Nasal cavity and paranasal sinus cancer

You are here: 

Treatments for stage II ethmoid sinus cancer

The following are treatment options for stage II ethmoid sinus cancer. Your healthcare team will suggest treatments based on your needs and work with you to develop a treatment plan. You may be offered one or more of the following treatments.


Surgery is a main treatment for stage II ethmoid sinus cancer. The type of surgery done will depend on the size of the tumour and how far it has grown into nearby bone.

Endoscopic surgery uses a rigid tube-like instrument with a light and a lens (called an endoscope) to view structures or organs or remove tissue. Doctors place the endoscope in the body through small incisions (cuts made during surgery) or through a natural opening, such as the nostril. It may be used for small tumours that can be easily removed.

Ethmoidectomy removes the mucosal lining and bone that separates the ethmoid sinuses.

Maxillectomy removes part or all of the upper jaw bone (called the maxilla) on the same side of the face as the tumour.

Craniofacial resection removes the front part of the base of the skull, the ethmoid sinus, the frontal sinus and the wall of bone that divides the nasal cavity into right and left sides (called the nasal septum).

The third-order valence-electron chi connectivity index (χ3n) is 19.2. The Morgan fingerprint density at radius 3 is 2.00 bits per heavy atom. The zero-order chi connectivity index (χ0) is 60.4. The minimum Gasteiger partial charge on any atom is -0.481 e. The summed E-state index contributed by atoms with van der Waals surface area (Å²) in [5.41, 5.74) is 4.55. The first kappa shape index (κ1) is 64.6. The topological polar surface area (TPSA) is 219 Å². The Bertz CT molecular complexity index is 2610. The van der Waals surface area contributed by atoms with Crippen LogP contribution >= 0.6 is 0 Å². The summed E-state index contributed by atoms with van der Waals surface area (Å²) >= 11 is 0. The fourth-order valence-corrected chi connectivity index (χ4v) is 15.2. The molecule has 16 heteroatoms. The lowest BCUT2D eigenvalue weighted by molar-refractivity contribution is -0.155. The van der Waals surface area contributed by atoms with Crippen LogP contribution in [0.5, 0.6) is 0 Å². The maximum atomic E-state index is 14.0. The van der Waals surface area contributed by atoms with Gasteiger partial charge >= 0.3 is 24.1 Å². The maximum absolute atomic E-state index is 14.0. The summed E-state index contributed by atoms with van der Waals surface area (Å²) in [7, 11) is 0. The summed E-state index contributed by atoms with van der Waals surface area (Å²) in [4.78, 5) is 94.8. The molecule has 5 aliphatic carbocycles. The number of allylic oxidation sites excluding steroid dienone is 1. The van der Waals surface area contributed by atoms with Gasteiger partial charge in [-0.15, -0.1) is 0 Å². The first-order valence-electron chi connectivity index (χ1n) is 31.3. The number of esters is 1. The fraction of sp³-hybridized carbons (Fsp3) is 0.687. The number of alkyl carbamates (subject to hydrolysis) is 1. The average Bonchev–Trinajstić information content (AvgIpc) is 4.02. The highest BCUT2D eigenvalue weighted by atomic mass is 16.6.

Radiation therapy

External beam radiation therapy is a treatment option for stage II ethmoid sinus cancer.

External beam radiation therapy may be offered before surgery if it is likely that cancer cells will be on the cut surface of the tissue removed by surgery (called a positive surgical margin). External beam radiation therapy is usually given after surgery to help prevent the cancer from coming back (recurring).

You may be offered radiation therapy instead of surgery as the main treatment if:

  • the tumour is too hard to remove with surgery
  • you can’t have surgery because of other health concerns
  • you choose not to have surgery


Chemoradiation may be used for stage II ethmoid sinus cancer. This treatment gives chemotherapy during the same time period as radiation therapy. The chemotherapy drug used is usually cisplatin (Platinol AQ).

Chemoradiation may be offered after surgery to lower the chance of the cancer coming back if cancer cells are found on the cut surface of the tissue removed (called a positive surgical margin).

Targeted therapy

Targeted therapy may be offered for stage II ethmoid sinus cancer. Cetuximab (Erbitux) is the drug most often used. Targeted therapy may be given after surgery to help prevent the cancer from coming back. It is usually given along with radiation therapy.

Clinical trials

You may be asked if you want to join a clinical trial for nasal cavity and paranasal sinus cancer. Find out more about clinical trials.


Dr Christine Friedenreich Preventing cancer through physical activity

Read more

Celebrating cancer survivors at Relay For Life

Relay For Life illustration

For cancer survivors, the Canadian Cancer Society provides a unique opportunity to celebrate their courage in the fight against cancer. During hundreds of Relay For Life events across the country, thousands of survivors join together for the Survivors’ Victory Lap.

Learn more